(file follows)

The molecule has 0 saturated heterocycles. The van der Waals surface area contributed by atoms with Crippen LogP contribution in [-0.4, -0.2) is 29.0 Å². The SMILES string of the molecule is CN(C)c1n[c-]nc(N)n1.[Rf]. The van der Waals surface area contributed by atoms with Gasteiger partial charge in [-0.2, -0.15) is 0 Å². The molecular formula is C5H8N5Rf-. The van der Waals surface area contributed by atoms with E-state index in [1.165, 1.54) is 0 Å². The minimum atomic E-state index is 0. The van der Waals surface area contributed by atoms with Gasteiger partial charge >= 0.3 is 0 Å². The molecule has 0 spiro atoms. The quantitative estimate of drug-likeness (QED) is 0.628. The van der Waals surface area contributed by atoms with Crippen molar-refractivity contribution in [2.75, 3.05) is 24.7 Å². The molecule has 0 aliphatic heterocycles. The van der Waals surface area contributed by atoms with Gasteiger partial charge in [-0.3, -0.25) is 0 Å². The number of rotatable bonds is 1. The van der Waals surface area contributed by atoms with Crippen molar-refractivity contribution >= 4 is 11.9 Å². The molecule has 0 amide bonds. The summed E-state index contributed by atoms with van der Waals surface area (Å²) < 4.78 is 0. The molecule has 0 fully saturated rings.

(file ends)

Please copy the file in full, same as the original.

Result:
The molecule has 0 saturated heterocycles. The van der Waals surface area contributed by atoms with Crippen LogP contribution in [-0.4, -0.2) is 29.0 Å². The SMILES string of the molecule is CN(C)c1n[c-]nc(N)n1.[Rf]. The van der Waals surface area contributed by atoms with Gasteiger partial charge in [-0.2, -0.15) is 0 Å². The molecular formula is C5H8N5Rf-. The van der Waals surface area contributed by atoms with E-state index in [1.165, 1.54) is 0 Å². The minimum atomic E-state index is 0. The van der Waals surface area contributed by atoms with Gasteiger partial charge >= 0.3 is 0 Å². The molecule has 0 spiro atoms. The quantitative estimate of drug-likeness (QED) is 0.628. The van der Waals surface area contributed by atoms with Crippen molar-refractivity contribution in [2.75, 3.05) is 24.7 Å². The molecule has 0 aliphatic heterocycles. The van der Waals surface area contributed by atoms with Gasteiger partial charge in [-0.3, -0.25) is 0 Å². The number of rotatable bonds is 1. The van der Waals surface area contributed by atoms with Crippen molar-refractivity contribution >= 4 is 11.9 Å². The molecule has 0 amide bonds. The summed E-state index contributed by atoms with van der Waals surface area (Å²) < 4.78 is 0. The molecule has 0 fully saturated rings.